A tongue twister – a difficult to say phrase with many similar sounding words
All over the shop – everywhere
As a side note – used when introducing ST related to what’s just been said
Be obsessed with ST – be completely fixated on or interested in ST
Beethoven – the famous German composer Ludwig van Beethoven
Cortisol hormone – a hormone, which is mainly released at times of stress and has many important functions in your body
Espresso coffee – coffee that is brewed by expressing or forcing out a small amount of nearly boiling water under pressure through finely ground coffee beans
expresso-based methods – methods of making coffee based on expressos
expresso-loving – be really fond of expressos
Filter-based methods – methods of making coffee based on using filters
Flavourful – full of flavour; tasty
Fresh-to-order – (ST that can be) made freshly when ordered
Grind ST – crush ST into powder
In a bust – in a difficult position
independently – in a way that is free from outside control or influence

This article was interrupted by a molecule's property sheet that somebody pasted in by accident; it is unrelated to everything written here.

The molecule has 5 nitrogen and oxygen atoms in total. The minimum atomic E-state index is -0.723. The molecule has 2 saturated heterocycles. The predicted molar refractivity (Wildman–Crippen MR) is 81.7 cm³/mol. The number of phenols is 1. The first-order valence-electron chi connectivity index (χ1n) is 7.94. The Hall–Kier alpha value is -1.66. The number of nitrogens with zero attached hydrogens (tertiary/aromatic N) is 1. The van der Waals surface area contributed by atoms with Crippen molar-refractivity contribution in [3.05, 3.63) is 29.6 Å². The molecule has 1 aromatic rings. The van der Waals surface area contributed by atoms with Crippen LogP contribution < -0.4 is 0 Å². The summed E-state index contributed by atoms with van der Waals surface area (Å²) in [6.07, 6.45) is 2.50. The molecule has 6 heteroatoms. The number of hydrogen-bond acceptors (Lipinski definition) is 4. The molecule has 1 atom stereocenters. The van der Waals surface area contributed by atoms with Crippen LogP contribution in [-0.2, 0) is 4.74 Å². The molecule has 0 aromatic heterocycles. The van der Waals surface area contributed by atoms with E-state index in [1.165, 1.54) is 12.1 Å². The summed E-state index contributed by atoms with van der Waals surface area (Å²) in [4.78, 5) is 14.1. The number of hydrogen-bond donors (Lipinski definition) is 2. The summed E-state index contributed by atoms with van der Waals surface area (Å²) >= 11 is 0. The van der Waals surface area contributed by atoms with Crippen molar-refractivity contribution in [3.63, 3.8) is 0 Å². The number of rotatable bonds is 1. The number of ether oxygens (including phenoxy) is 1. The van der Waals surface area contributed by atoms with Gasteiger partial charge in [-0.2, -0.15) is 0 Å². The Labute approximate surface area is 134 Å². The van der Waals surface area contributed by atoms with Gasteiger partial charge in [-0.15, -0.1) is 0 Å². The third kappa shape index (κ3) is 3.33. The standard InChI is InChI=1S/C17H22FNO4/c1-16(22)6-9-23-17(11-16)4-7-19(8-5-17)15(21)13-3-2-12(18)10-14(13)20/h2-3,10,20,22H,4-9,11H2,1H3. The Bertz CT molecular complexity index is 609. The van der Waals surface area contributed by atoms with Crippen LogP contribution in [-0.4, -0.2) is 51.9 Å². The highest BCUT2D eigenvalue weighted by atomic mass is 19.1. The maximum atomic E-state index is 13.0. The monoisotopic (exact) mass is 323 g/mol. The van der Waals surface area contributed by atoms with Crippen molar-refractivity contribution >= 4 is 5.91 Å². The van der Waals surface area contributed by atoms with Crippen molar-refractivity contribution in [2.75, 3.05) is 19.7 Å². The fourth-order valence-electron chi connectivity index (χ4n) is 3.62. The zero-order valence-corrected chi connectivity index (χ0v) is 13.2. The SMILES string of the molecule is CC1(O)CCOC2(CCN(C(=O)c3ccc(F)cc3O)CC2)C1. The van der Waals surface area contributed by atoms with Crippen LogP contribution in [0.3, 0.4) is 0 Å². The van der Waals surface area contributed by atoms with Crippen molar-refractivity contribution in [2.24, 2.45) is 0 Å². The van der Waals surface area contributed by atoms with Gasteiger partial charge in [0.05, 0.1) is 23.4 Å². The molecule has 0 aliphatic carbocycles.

Install ST – place or fix (equipment or machinery) in position ready for use
Insure ST – arrange for compensation in the event of damage to or loss of (property), or injury to SO, etc.
Jesus! – an exclamation said in shock, surprise, or when impressed
Kick off – begin
Live up to ST – to achieve what is expected, especially high standards.
Master ST – become a master at doing ST
Metabolism – the chemical processes that occur within a living organism in order to maintain life
Niche – referring to products, services, or interests that appeal to a small, specialised section of the population
One’s daily grind – the daily cup of coffee SO has
Plummet – dramatically decrease
Pop up – appear
Previous to that – before that
Quality coffee beans – in this case “quality + ST” means “good quality ST”
Ramp ST up – increase the intensity of ST
Regulate ST – control ST
Say – for example; like; such as
Settle (SW) – move to and occupy new lands (SW)
Source ST – obtain from a particular source.
The bean – the coffee bean; coffee
The immune system – the organs and processes of the body that provide resistance to infection and toxins
The resulting coffee – the coffee that results (from the previously mentioned process)
Undergo ST – experience ST